Advocate says raise minimum wage till it hurts

By David Flemming

On Sept. 6, David Cooper of the Economic Policy Institute, a left-leaning Washington-based think tank founded by a coalition of eight labor unions, testified before the Minimum Wage Committee. He said:

“We know the past minimum wage agreements have had no negative effect, or if there is a negative effect, it’s so small that it’s negligible. Now if you can raise the minimum wage at those past levels and have no negative consequences, you’re really not raising it high enough. You should be pushing; you should be trying larger increases. Because until it shows a substantial negative effect, you’re never going to know how high you can actually raise the minimum wage.”

Think about that for a moment. This guy is actually advocating for adopting a policy that will have “a substantial negative effect” on Vermont workers and their employers just to find out where that line of unendurable damage may be. In other words, let’s crank up the pain levels to see at what point the guinea pig passes out.

Back in 2015, the Federal Reserve Bank of San Francisco published a study showing state minimum wage laws “directly reduced the number of jobs nationally by about 100,000 to 200,000” between 2007 and 2014. If 200,000 jobs is “negligible,” it’s scary to imagine what Cooper might consider “substantial.”

Cooper seems to view the Vermont economy as one giant machine, with Vermont legislators as the operators who should go full steam ahead into uncharted waters, because they can always let off on the throttle and undo legislation if need be. But Vermont workers are not cogs in a machine. If Vermonters lose their jobs as a result of minimum wage increases, it would take months for Vermont legislators to gather the data they need to recognize the problem and draft legislation to address the issue, and even longer for employers to hire back lost workers — assuming the employers are still in business and the workers haven’t moved to another state where it is legal to sell their work for what it is worth.

Minimum wage laws do not come equipped with an immediate feedback system that will switch off when the economy reaches some level of “critical unemployment.” Even if Vermont decides to reverse course after they pass minimum wage legislation, we will still have to deal with a unhealthy labor market for years to come. This is why it is so important that Vermonters say no to a $15 minimum wage while we have the chance.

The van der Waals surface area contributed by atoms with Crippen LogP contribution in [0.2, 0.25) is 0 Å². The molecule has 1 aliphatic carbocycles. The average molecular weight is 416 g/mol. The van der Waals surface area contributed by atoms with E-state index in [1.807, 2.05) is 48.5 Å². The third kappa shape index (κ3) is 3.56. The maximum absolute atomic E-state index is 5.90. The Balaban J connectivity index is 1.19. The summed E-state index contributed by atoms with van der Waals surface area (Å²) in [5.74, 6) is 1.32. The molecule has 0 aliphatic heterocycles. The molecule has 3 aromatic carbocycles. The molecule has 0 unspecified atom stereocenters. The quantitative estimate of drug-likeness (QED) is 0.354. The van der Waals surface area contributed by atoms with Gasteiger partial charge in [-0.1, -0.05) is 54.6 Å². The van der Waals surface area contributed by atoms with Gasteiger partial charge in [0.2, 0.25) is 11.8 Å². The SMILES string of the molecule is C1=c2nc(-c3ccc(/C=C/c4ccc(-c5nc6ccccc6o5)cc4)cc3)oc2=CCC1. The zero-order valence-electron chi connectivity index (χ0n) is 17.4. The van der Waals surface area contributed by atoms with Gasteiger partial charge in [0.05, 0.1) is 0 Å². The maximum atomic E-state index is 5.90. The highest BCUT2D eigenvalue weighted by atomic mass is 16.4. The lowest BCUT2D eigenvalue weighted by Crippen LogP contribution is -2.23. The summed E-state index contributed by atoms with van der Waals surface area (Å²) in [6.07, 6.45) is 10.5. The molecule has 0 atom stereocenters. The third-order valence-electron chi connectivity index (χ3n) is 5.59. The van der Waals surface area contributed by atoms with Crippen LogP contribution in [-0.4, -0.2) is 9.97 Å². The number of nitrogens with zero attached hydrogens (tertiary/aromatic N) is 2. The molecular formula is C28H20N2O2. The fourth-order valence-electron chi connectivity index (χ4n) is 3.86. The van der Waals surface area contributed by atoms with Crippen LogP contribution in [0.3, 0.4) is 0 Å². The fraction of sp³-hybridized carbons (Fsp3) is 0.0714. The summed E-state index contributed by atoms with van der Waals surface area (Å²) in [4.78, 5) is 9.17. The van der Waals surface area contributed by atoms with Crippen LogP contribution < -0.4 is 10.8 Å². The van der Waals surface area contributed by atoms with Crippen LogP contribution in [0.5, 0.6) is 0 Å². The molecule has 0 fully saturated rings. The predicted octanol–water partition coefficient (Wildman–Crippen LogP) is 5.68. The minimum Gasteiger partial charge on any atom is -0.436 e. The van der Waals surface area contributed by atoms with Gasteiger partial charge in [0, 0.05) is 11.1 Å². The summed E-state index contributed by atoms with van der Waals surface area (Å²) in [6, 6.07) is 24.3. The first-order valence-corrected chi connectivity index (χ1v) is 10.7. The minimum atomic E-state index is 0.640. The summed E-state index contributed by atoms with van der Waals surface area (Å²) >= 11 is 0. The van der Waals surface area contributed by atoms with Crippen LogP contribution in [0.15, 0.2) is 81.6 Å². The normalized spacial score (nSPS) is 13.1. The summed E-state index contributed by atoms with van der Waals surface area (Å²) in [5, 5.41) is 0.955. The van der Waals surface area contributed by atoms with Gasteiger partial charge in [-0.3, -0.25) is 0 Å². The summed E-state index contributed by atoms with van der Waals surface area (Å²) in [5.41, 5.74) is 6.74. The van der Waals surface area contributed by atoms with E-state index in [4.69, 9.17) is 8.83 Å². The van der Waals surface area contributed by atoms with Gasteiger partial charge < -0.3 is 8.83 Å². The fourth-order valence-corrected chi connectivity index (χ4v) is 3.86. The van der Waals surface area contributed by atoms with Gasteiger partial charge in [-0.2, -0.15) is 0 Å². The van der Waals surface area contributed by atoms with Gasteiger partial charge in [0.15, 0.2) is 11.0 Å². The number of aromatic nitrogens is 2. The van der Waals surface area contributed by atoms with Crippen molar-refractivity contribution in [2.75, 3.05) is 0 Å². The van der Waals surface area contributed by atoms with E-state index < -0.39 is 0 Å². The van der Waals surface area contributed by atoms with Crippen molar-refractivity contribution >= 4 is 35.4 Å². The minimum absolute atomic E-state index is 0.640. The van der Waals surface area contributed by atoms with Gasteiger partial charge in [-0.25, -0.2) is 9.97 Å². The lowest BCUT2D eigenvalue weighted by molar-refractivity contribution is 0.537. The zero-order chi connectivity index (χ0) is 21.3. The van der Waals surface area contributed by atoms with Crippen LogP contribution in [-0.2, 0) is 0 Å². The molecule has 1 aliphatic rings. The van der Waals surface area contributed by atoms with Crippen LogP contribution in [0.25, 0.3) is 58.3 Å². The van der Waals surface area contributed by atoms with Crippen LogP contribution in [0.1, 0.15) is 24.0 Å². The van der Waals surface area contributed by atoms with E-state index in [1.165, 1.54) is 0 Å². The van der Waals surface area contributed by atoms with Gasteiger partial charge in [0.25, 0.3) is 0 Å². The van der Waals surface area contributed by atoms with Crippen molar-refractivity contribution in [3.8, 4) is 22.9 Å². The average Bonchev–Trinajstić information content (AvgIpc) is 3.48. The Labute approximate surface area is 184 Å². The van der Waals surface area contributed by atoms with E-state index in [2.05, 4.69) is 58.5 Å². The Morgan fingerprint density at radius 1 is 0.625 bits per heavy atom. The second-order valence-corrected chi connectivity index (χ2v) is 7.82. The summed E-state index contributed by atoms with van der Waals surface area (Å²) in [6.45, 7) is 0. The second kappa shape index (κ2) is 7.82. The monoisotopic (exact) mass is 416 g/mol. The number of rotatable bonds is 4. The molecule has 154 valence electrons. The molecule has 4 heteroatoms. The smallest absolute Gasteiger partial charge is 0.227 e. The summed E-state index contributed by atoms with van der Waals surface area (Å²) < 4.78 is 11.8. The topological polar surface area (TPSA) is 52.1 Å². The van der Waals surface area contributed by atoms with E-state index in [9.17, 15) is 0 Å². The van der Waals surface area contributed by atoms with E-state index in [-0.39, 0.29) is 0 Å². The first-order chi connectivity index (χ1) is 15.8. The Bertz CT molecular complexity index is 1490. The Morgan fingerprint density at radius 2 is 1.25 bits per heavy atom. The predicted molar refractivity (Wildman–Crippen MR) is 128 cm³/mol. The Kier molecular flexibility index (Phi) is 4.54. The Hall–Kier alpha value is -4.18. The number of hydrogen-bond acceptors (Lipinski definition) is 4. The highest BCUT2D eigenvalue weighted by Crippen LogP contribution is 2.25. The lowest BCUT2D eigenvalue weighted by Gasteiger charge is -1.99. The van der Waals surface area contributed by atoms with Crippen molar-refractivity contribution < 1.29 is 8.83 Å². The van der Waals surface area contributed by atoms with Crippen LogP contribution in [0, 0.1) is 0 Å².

David Flemming is a policy analyst for the Ethan Allen Institute. Reprinted with permission from the Ethan Allen Institute Blog.

Image courtesy of Wikimedia Commons/Public domain

10 thoughts on “Advocate says raise minimum wage till it hurts

  1. I like being in a union but we put the squeeze on the goose that layed the golden eggs back in 2000. By 2003 the layoffs had gotten to me. I was out for 4 1/2 years. If work groups want to do this to themselves…fine. But we don’t need our legislators stupidly jumping in. The other thing to remember is… if you want to make more money….learn skills that will earn you more money. Otherwise where is the incentive to move forward. Kind of like a social program. DEincentivises people to work hard to better themselves.

  2. Wonder where these well designed and obviously costly signs the demonstrators are carrying came from, and are the demonstrators Vermonters? Or are they union paid out-of-staters?

  3. Uncle!

    Census Bureau: Vermont Only State to See Poverty Rate Rise in 2016

    “New data released Thursday by the U.S. Census Bureau indicate that 71,329 Vermonters lived below the federal poverty line in 2016 — roughly 10,000 more than in 2015. Vermont was the only state to see a statistically significant increase in its poverty rate, from 10.2 percent in 2015 to 11.9 percent in 2016.”

    • At the risk of repeating myself: Why is the poverty level an important consideration in the minimum wage debate?